Midlake, “The Courage of Others” (Bella Union) [3.5 STARS out of 4]; The Album Leaf, “A Chorus of Storytellers” (Sub Pop) [3.5 STARS]
For several years now, the indie-rock world has been awash in twee pop bands–genteel, mannered and all-too-polite groups strumming folkie tunes while singing in an intentionally nave style. Midlake and the Album Leaf are two indie bands that don’t rock particularly hard, and which share parts of that same lulling aesthetic, along with a dose of Radiohead-style ambient art-rock. But unlike many of their peers, these groups excel at creating all-encompassing, otherworldly and often very creepy vibes, producing some of the most sophisticated and mature music you’ll hear in a scene rife with immaturity.
A quintet from Denton, TX, with virtuosic jazz chops, Midlake made quite a splash in 2006 with its second album, “(The Trials of) Van Occupanther,” a swirling epic that recalled the quieter, most Pink Floyd-influenced moments from the early Flaming Lips. While touring in support of that disc, the musicians say they became fascinated with the pre-psychedelic folk sounds of groups such as Pentangle and Fairport Convention, and acoustic guitars, slower tempos, sparser arrangements and more naked and plaintive vocals dominate “The Courage of Others.”
There’s also a much more mysterious feel to songs such as “Winter Dies” and “In the Ground.” Not since the Incredible String Band has a group so effectively evoked the mood of pagan rituals in the woods–dark, foreboding and possibly very dangerous, but strangely alluring nonetheless.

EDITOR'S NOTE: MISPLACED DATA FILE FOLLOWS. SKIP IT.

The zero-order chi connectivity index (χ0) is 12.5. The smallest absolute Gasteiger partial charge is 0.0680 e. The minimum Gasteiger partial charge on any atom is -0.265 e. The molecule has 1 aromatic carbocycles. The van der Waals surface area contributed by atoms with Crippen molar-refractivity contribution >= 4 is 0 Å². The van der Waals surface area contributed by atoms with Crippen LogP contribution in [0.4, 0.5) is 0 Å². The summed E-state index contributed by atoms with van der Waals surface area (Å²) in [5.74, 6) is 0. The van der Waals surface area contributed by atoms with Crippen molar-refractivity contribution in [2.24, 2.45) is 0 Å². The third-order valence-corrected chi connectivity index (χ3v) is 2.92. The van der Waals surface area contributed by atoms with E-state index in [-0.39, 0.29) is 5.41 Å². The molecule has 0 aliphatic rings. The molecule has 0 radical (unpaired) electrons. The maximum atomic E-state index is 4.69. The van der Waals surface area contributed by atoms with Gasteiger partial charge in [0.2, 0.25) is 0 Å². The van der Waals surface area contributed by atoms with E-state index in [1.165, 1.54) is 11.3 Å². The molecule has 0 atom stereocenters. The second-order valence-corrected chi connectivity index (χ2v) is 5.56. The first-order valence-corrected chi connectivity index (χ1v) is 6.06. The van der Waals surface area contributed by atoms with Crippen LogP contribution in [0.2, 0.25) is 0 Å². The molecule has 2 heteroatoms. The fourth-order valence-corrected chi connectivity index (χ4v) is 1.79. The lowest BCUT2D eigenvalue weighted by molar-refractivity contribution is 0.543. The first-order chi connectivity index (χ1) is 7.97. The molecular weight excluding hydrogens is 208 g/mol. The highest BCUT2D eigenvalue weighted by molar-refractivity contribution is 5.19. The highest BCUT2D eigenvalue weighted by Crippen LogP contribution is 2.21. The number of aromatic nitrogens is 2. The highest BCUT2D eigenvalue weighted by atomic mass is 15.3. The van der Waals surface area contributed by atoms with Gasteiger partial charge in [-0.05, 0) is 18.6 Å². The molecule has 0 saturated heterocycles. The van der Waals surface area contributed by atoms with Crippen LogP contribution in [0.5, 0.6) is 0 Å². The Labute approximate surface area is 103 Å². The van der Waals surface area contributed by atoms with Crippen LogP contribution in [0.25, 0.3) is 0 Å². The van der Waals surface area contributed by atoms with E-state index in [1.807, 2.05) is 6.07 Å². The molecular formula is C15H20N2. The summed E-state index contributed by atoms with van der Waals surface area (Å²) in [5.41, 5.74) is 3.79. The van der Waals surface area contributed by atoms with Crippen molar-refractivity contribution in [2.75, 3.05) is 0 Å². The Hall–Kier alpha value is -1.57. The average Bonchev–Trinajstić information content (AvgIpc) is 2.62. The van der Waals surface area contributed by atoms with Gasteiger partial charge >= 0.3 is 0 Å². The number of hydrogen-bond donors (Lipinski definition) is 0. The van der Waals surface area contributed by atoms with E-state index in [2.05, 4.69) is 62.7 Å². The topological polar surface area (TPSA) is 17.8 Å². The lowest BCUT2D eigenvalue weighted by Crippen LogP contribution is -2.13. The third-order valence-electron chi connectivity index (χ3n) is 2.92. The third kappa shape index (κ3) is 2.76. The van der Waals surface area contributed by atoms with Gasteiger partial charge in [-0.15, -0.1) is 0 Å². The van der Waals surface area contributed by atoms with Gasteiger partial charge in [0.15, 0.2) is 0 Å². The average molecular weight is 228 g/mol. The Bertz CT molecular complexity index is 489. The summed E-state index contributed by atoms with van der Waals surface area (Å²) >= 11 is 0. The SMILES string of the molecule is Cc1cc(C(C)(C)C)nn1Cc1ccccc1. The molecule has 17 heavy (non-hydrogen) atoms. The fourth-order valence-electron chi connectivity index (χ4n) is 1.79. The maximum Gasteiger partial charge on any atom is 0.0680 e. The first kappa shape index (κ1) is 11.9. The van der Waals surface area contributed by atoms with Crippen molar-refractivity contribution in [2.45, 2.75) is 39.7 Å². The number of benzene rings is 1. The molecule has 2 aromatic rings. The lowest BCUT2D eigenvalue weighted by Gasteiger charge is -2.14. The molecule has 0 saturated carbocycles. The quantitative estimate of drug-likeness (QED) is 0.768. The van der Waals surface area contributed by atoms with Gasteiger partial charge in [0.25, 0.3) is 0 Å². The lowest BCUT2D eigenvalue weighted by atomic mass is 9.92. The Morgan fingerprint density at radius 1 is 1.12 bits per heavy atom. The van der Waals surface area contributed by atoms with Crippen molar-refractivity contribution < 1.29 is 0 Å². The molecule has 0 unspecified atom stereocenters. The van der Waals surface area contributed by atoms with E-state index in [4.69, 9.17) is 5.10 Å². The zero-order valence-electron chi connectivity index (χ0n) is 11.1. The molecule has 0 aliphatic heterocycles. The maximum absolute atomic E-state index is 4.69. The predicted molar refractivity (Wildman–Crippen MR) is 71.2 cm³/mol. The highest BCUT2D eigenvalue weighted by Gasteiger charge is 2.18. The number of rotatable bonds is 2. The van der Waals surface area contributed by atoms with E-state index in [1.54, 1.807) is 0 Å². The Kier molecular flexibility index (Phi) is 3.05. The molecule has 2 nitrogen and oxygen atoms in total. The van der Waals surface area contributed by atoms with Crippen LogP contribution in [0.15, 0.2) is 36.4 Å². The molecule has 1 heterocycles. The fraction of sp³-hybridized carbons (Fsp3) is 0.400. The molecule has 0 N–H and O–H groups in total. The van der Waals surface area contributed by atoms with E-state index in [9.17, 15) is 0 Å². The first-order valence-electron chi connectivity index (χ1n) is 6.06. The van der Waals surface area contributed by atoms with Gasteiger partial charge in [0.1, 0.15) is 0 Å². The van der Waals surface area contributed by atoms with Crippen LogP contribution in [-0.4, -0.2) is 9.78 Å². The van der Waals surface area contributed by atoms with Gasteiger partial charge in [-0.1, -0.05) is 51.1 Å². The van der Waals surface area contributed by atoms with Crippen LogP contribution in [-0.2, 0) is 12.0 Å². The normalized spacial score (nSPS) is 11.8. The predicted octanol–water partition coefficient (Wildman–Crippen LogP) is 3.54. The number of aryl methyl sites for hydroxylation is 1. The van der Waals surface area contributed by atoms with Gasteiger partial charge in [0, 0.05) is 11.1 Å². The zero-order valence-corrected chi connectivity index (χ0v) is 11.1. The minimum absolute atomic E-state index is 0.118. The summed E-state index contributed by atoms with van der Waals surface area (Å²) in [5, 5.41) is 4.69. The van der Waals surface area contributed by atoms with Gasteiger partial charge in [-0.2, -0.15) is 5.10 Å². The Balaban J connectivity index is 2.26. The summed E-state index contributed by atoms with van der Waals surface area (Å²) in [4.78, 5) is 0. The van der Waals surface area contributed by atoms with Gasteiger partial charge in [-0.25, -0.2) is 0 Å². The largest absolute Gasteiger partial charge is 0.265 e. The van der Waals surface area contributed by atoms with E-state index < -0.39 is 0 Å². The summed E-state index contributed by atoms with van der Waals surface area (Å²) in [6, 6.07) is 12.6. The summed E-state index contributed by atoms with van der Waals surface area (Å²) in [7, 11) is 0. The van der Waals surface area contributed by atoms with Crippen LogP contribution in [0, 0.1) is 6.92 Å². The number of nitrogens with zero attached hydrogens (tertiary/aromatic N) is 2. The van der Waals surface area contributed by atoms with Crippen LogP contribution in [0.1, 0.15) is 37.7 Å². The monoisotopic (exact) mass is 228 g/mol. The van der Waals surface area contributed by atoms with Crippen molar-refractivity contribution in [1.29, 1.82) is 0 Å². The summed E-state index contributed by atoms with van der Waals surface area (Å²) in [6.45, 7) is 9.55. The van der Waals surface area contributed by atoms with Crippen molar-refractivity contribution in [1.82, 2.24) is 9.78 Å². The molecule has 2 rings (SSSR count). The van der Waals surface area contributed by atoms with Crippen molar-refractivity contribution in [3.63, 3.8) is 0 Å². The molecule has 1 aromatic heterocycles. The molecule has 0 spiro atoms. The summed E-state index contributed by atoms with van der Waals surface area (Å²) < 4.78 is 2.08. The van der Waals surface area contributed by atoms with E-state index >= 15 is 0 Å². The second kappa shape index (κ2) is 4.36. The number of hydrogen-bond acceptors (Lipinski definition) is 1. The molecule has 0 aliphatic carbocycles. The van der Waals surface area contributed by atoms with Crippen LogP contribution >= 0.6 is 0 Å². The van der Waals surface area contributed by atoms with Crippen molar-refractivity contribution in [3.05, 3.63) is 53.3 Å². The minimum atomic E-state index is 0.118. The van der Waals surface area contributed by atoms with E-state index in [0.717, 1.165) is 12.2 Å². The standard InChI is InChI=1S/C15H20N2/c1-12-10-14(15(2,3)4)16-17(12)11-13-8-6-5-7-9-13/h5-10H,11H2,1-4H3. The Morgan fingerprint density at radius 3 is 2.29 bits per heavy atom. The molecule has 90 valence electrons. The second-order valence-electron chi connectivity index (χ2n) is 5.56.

“A Chorus of Storytellers” also branches out in some unexpected directions. San Diego-based multi-instrumentalist Jimmy LaValle has long hidden behind the Album Leaf’s moniker to deliver his solo studio efforts–intricate mixtures of acoustic and electronic textures that were undeniably beautiful but sometimes stilted in the way that many one-person recordings can be. Touring in support of his last album, “Into the Blue Again” (2006), LaValle fronted a truly extraordinary band, and the live shows turned into much more organic affairs. Now, on the Album Leaf’s fifth release, he’s recorded live for the first time with a full band.
As a result, there’s a lot more air and openness in striking songs such as “Within Dreams” and “Summer Fog”–though as those titles indicate, the Album Leaf has lost none of the ethereal qualities that have attracted a devoted fan base over the last decade. Once again mixed by Birgir Jon Birgisson, producer of Sigur Ros, the group does frigid and frosty even better than those Icelandic cult heroes, and without any of the classical/operatic pretensions.